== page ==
Tuesday, 2 July 2013

Canada Day Dress, 2013 :)

 "All the nations You have made will come and worship before You, Lord; they will bring glory to Your    Name."

      Psalm 86:9

    For we Canadians, our country's "Birthday" falls on July 1st. The very lovely & talented Erin, of "I heart fabric", inspired me to make a special dress for Canada Day. Erin is from Australia, and believe me, she looked *far* more patriotic than I in her "Aussie Day" getup earlier this year. Check out the link to see her costume, very cool! I got quite a kick out her crimped hair (being a child of the 80's after all ;)

   I honestly didn't have any crazy plans for Canada Day, but I wanted to sew up something for the occasion (any occasion is good enough reason for me to make a new dress ;). I thought it would be nice to make something I could wear throughout the summer as well :) My review on P.R. here

Our Canadian flag :)

I think it would've been nice to incorporate the red maple leaf somehow. I may print one of those "iron-on transfers". I was cutting it close to July 1st as it was however, so I chose a simple red & white theme in a pattern I've already used, McCall's 6243.

McCall's 6243 :)


I made this denim-look, knit fabric, version earlier this year and I liked the pattern a lot. I love the angled seams, and thought it would be a great pattern to use for the red white version I had in mind. My review on PR here.

Chewfoot on my pattern :)

The white cotton/lycra fabric I used seemed a little too transparent, so I interlined the white sections with the same fabric. Too keep the layers from shifting, I gave it a little spray between the layers and then pressed the area lightly (keeping the hairspray can away from the iron, watching out for those explosion warnings! :)

No sooner did I prep my white fabric, did Boris make himself comfortable on the red stuff :) I almost felt guilty shooing him off.

  This McCall's pattern is rated "Easy", and I think that's a fair rating. *However*, if you're using cotton/lycra, it can be testy. The last dress I made with cotton/lycra, behaved very well. I don't know if its because of this fabric's weight (its much lighter weight than the last material I used) but it was a little more challenging to work with. I had to unpick a few (long) seams and resew. I was very determined to finish this project (telling friends and co-workers about your intended project makes me that much more motivated to complete it!).

   One thing I didn't like about this pattern though, is how they instruct you to finish the neckline and armholes. Just a narrow hem. Seems lazy to me :/ I think I'll try a facing next time (and I'm pretty sure there will be a *next* time). This is one of those patterns that, for me at least, is too good just to use once...or twice ;) I used "steam a seam lite 2" on the neckline and armholes and then topstitched with a double needle.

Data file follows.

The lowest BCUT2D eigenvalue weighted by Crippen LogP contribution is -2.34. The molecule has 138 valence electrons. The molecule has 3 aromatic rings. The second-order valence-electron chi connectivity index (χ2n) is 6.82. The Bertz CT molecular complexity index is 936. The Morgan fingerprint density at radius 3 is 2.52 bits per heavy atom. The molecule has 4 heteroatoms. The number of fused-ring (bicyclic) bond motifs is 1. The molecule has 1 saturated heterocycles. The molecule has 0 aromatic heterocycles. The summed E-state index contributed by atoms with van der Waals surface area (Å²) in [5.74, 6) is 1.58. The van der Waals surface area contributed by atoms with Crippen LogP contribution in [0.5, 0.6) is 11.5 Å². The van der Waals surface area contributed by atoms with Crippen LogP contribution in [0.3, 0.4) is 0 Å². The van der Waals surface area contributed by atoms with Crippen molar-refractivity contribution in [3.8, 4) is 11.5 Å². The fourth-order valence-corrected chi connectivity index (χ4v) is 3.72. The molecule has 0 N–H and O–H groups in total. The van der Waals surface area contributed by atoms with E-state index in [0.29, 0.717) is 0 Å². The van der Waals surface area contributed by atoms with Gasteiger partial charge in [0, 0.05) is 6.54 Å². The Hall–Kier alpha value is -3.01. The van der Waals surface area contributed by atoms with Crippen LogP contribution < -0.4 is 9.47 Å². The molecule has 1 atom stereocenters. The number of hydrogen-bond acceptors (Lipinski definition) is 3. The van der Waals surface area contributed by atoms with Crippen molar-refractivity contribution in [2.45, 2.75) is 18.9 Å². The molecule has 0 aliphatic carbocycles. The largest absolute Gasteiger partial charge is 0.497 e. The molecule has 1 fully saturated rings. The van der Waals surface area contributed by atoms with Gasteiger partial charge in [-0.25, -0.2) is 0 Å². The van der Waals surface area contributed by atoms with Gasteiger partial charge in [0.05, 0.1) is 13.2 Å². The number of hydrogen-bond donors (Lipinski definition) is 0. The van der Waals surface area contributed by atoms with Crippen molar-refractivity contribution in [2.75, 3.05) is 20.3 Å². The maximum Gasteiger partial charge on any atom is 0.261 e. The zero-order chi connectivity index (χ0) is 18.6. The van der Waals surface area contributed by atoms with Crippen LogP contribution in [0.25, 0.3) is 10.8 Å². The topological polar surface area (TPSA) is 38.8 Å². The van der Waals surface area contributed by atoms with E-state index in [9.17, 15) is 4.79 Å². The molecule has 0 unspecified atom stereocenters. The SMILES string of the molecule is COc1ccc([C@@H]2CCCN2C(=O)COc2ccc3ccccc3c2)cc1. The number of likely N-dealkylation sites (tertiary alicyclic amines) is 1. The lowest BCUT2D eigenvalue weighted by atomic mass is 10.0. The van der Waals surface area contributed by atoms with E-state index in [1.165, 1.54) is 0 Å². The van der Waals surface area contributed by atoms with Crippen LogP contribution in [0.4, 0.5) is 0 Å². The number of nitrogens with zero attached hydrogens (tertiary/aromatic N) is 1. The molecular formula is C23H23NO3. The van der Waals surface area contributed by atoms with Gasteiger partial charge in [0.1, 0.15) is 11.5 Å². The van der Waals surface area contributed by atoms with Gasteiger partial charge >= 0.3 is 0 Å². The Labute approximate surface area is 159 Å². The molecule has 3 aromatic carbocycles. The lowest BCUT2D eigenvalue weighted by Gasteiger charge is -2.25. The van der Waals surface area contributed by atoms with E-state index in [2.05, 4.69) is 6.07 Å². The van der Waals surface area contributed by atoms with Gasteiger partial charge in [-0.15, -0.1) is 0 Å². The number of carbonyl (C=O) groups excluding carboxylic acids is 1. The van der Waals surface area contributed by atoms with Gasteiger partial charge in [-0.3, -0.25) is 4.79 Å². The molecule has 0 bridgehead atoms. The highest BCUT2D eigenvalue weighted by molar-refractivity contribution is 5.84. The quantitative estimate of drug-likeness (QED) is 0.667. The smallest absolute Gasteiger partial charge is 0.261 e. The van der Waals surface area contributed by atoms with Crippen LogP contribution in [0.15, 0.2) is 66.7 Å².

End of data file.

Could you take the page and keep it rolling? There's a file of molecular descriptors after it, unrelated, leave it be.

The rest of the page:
Double needle topstitching :) I was going to use all red, but opted to use white on white, and red on red. After I "steam a seam"ed the armhole and neckline (to hold it in place and give it stability to prevent unsightly "tunnelling"), I topstitched the white areas and then changed the thread to red and topstitched those areas.

*Note* the pattern instructs a 5/8" narrow hem
 (pressing under 5/8" and then turning the raw edge
under to meet the crease, then topstitching. I just
turned the fabric under 5/8", and trimmed the inner layer of white, used "steam a seam"( SAS), then topstitched. By this time it was nearing 2 AM July1st, so I just wanted to be done!

I like the look of this better than contrasting thread, since at the front seam sections I topstitched in red, but the line is just barely noticeable.

Pressed seams before topstitching...

Closeup *after* topstitching. :) It's subtle, but I think it adds a nice touch :)

**I must add: Since I interlined the white areas, to reduce bulk, I pinked the inside layer of white fabric and pressed the outer red and white seam sections open and again, used SAS. I tried topstitching without and I got some puckering (not flattering :/). SAS really made a bit difference!

Here, I show the inside of the dress, white seam allowances pinked and seam pressed open. Then SAS'd it :)

Dress hem with the help of SAS and a double needle :)

I went over to Aunt Isabelle's Canada Day and she was a big fan of my latest creaton ;) She took a few photos to share on FB :)

  Dan took the outdoor shots. I'm pretty happy with how this dress turned out. I can say with confidence that I'll be wanting to use this pattern again...and again ;)

Thanks for reading! :)

Monday, 1 July 2013

Fuchsia Simplicity Robe :)

   Can you believe it, this project is not a dress? Not only is it *not* a dress, its not for me either! This beautiful fuchsia robe is for my wonderful Aunt Isabelle :)